As I noted in my last post, throughout my web research on liveblogging I’ve been surprised at the small number of true live blogs provided as open threads on which fan communities can post. Instead of another practice common to television fan forums, as I had previously thought, liveblogging is dominantly practiced by single bloggers or groups of bloggers, whether they be contributors to television recap web sites, contributers to larger entertainment sites (like the Gawker Media sites or EW), or just solo bloggers interested in television. While many of these offer threads below for fans to comment, they are usually not too popular. It’s interesting to me why we would live to read someone else’s moment-by-moment musings about a television show. Why would we want to read this kind of feed while we’re watching a program, after we’ve watched it, or if we haven’t even watched it at all? It’s unclear to me how many people read these feeds (if they are indeed posted as they are being written), or how many just see them as an entertaining way to catch up on what they’ve missed. I should admit that I have personal experience in this area: when working a particularly boring job in New York, I often read the (extraordinarily long) recaps of American Idol and America’s Next Top Model on Television Without Pity, sometimes when I had already watched the show myself. I even went so far as to read old recaps of long-canceled but beloved shows (like PBS’s American High).
I’d like to take a look at two different types of these Blogger-led blogs: one of Television Without Pity’s popular “recaps” of American Idol, written in “real time” but not posted until the next day (they also do not allow fan comments), and a liveblog of the 2009 Oscars from Gawker.com, posted in real time and with a thread for fans to comment in below. I’d like to analyze the differences between these two uses of liveblogging and consider the appeal of each.
I’ll start with Gawker, a website that grew into an internet media phenomenon with numerous spin-off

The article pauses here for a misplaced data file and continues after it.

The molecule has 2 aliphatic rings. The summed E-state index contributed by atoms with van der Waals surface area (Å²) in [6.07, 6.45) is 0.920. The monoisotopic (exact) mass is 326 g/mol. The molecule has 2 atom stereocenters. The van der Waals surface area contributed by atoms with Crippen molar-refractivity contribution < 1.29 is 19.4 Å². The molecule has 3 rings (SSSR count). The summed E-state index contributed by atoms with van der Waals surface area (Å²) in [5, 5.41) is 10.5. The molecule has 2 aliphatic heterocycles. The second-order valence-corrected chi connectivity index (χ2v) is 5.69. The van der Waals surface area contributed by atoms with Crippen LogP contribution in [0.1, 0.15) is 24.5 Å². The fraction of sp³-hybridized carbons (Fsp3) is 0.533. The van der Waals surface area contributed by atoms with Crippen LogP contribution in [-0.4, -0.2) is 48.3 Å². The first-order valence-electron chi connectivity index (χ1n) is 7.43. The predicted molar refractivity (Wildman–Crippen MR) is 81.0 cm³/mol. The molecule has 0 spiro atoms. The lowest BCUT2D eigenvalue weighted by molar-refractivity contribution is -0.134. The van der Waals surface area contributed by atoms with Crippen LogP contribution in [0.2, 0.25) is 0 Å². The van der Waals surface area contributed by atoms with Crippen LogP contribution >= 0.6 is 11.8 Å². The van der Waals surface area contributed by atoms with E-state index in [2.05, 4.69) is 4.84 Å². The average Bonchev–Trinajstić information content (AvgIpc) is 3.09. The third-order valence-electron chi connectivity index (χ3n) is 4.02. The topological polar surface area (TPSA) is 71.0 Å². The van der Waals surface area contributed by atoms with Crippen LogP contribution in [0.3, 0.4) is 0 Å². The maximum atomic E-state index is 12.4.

sites (Jezebel and Defamer being two). Gawker, which gained popularity in 2005 and 2006, has been charged with popularizing “snark” (short for “snide remark”) in the blogosphere. The site spends most of its time mocking celebrities, journalists, and the wealthy, and commenters as well as the site’s main bloggers specialize in mercilessness. On his “Geekcentric” blog, journalist Michael Duff wrote a post entitled “Is Snark Killing the Web?” in which he writes, “A snarky writer is the ultimate outsider. He’s outside of everything, poking fun at the elites, tearing down institutions with insults and dry humor.” Noting that Gawker is the pioneer of this trend, Duff warns against its dominance: “Spending too much time immersed in blog culture can ruin you for real communication. Every straight line starts to look like a big, fat softball cruising across the plate, waiting to be hit out of the park with a clever insult or a snarky turn of phrase.” In her article “Everybody Sucks: Gawker and the Rage of the Creative Underclass,” New York writer Vanessa Grigoriadis writes, “Of all the ways in which Gawker is antithetical to journalistic ethics—it’s self-referential, judgmental, ad hominem, and resolutely against effecting change in the world—it pushes its writers to be honest in a way that’s not always found in print publications.” I mention snark here because it figures very heavily into most liveblogs: many shows being commented on are guilty pleasures for viewers, who revel in every cheesy moment or easy target. On Television without Pity’s “FAQ” page, the editors write, “Our mandate is, more or less, to give people a place to revel in their guilty televisual pleasures. In most cases, we have a complex love/hate relationship with the show, and this site is a way for us to work through those feelings. If we plain hated a show, we wouldn’t pay it any attention at all.”